Distant-only signal (Pol. tarcza ostrzegawcza literally meaning warning shield) is used on lines not equipped with ABS. Placed in the braking distance, allows the driver to stop before the signal ahead. Its colour language is the same as signal aspects S2-S5, making them technically a signal which is just incapable of displaying a S1 (stop) aspect.

Their posts are painted grey and equipped with the distant-only signal sign.

Distant-only signals:
 
 
 
Os1 there will be stop at the (next) signal

precedes S1, Sz

 
 
 
Os2 there will be proceed with Vmax at the (next) signal

precedes a signal with no speed restriction on its near signal: S2, S3, S4, S5

 
 
 
Os3 there will be speed reduction to 100 km/h at the signal

precedes a signal with a speed restriction of 100 km/h on its near signal: S6, S7, S8, S9

 
 
 
Os4 there will be speed reduction to 40 or 60 km/h at the signal

precedes a signal with speed restriction of either 40 or 60 km/h on its near signal: S10a, S11a, S12a, S13a (60 km/h); S10, S11, S12, S13 (40 km/h)

Repeater signalsEdit

When a signal aspect is not visible from the proper distance (because of track curves for instance), a repeater signal is installed to aid drivers. Up to three repeaters may be installed if needed. A repeater signal is not a substitute for a distant-only signal.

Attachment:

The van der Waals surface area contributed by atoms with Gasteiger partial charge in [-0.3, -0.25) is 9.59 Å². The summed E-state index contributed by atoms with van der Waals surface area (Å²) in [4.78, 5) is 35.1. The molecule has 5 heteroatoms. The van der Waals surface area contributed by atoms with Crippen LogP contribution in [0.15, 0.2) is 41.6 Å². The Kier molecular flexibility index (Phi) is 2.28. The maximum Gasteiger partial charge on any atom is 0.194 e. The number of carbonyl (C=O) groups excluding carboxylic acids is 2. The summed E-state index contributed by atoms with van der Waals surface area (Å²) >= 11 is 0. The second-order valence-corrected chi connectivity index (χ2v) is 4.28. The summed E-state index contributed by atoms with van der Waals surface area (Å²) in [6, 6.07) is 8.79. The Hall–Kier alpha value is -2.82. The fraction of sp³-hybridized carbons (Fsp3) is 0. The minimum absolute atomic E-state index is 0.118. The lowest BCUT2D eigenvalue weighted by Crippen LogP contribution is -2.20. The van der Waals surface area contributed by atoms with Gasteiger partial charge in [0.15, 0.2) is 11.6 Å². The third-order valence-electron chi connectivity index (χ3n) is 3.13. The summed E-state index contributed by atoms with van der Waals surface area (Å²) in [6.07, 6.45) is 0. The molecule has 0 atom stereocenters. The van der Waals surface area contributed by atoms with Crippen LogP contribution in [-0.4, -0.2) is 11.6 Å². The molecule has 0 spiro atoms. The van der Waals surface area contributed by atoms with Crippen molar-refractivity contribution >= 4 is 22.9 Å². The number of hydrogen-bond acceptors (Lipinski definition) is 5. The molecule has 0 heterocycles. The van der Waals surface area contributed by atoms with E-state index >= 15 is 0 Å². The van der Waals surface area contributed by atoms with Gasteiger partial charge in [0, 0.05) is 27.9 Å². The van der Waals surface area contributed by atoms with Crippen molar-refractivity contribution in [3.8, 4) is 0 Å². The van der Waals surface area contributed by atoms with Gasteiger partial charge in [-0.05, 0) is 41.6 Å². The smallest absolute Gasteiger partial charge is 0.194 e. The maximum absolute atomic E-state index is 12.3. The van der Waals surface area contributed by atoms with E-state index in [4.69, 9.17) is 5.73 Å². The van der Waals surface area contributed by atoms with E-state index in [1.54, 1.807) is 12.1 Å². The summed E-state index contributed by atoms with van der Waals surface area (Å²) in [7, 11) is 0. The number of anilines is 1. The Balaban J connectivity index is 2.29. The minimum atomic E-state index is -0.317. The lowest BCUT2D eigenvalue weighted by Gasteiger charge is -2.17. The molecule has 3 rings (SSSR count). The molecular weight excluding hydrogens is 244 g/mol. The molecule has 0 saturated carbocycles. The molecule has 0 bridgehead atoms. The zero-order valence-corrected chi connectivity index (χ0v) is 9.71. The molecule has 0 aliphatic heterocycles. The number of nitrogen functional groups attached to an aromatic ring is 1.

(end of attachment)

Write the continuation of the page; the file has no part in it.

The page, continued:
Their posts are painted grey and equipped with plates with Roman numerals: III, II, I where the "I" stands closest to the main signal. Their colour language is identical to warning shields, except the fact they also have a continuously glowing white light, which informs that this is not a main signal but a repeater.

Repeater signal:
 
 
 
 
Sp1 there will be S1 (stop) at the signal
 
 
 
 
Sp2 there will be proceed with Vmax at the signal
 
 
 
 
Sp3 there will be speed reduction to 100 km/h at the signal
 
 
 
 
Sp4 there will be speed reduction to 40 or 60 km/h at the signal

The following table presents as an example, a station-entry signal designated "B" displaying the aspect S13 (speed limit 40 km/h, stop at the next signal) preceded with distant-only signal and three repeaters: